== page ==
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More than 19,000 North Dakotans sign up for Obamacare

FARGO -- More than 19,000 North Dakotans have signed up for health insurance through the marketplace established by Obamacare, according to the U.S. Department of Health and Human Services this week. The report comes in the middle of the 2016 ope...

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FARGO -- More than 19,000 North Dakotans have signed up for health insurance through the marketplace established by Obamacare, according to the U.S. Department of Health and Human Services this week.

The report comes in the middle of the 2016 open enrollment period, which began Nov. 1 and ends Jan. 31.

In the same time period, 8.2 million Americans in total have signed up through the marketplace, which is available at HealthCare.gov and, for Spanish speakers, CuidadodeSalud.gov.

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How does this compare with previous years?

At the end of the 2015 enrollment period, 18,171 North Dakotans had signed up, 55 percent of them new consumers, according to the Health Department.

As of Saturday, 19,183 North Dakotans have signed up in the 2016 enrollment period though the number of new consumers has not yet been released.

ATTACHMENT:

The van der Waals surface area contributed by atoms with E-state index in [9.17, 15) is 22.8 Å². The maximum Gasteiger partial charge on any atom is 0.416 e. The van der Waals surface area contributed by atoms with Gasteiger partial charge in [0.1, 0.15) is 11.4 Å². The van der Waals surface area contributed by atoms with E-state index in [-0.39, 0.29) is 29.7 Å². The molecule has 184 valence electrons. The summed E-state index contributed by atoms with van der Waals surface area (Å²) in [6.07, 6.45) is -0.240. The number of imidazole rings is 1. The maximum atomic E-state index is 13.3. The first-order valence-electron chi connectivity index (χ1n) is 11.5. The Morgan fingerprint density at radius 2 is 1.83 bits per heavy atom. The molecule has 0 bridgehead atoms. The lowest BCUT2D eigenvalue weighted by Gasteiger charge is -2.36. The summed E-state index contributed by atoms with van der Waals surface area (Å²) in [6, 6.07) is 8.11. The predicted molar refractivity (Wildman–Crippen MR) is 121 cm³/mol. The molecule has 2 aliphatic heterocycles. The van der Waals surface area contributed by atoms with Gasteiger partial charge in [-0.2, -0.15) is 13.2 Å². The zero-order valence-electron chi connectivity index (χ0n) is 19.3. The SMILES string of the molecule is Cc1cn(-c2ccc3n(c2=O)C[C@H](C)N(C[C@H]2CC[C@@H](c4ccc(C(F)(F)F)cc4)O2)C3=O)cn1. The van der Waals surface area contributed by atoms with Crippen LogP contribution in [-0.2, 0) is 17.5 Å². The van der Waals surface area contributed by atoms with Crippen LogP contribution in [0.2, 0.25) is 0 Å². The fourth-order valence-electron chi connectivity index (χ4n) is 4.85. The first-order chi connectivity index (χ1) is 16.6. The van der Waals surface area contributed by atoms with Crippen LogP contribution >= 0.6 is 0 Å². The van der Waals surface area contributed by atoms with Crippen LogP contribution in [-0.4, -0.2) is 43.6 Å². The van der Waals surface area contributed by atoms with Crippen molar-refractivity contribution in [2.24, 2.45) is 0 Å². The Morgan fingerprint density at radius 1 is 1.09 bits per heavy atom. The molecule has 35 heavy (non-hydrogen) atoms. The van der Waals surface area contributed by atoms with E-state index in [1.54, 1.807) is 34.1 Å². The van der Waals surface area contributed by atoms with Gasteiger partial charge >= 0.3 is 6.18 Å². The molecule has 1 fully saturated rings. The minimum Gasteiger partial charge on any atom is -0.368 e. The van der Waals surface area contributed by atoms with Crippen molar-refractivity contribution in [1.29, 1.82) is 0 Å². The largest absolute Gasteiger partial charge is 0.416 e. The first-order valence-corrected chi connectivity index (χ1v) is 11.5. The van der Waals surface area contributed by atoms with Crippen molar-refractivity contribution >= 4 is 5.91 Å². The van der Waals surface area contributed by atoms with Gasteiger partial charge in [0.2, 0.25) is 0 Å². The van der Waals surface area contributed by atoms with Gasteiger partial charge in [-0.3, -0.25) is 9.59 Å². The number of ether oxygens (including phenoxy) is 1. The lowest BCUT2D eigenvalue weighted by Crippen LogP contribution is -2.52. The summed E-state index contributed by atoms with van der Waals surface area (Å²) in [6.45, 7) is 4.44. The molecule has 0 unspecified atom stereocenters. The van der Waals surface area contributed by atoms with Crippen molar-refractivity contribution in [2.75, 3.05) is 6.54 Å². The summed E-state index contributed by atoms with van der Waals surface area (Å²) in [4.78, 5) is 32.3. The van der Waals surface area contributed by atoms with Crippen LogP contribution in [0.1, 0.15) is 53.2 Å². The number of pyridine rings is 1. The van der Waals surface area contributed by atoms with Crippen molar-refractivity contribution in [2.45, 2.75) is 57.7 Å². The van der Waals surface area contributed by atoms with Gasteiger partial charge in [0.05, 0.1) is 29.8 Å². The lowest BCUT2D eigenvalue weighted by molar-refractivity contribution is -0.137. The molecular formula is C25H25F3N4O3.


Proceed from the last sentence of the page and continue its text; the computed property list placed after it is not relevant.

Nationally, at the end of the 2015 enrollment period, 8.8 million Americans had signed up, 53 percent of them new consumers. As of Saturday, 8.2 million American had signed up, 29 percent of them new consumers.

Though the deadline for new coverage has ended, re-enrollment will continue until the end of January so the Health Department expects that total enrollment will continue to go up.

The department is reminding residents that the Affordable Care Act, commonly known as Obamacare, requires those who can afford it to buy health insurance or face a tax penalty. The legislation's goal is to get everyone health care, which means accepting those with pre-existing conditions. To avoid having the insurance pool dominated by older and sicker people, who are costlier to insure, the law requires everyone, including younger and healthier people, to sign up. It also provides premium subsidies.

In 2016, those who don't have insurance for more than three months will owe the government $695 per person in the household or 2.5 percent of household income, whichever is higher. That's up from $325 per person or 2 percent of household income this year.

Related Topics: HEALTH
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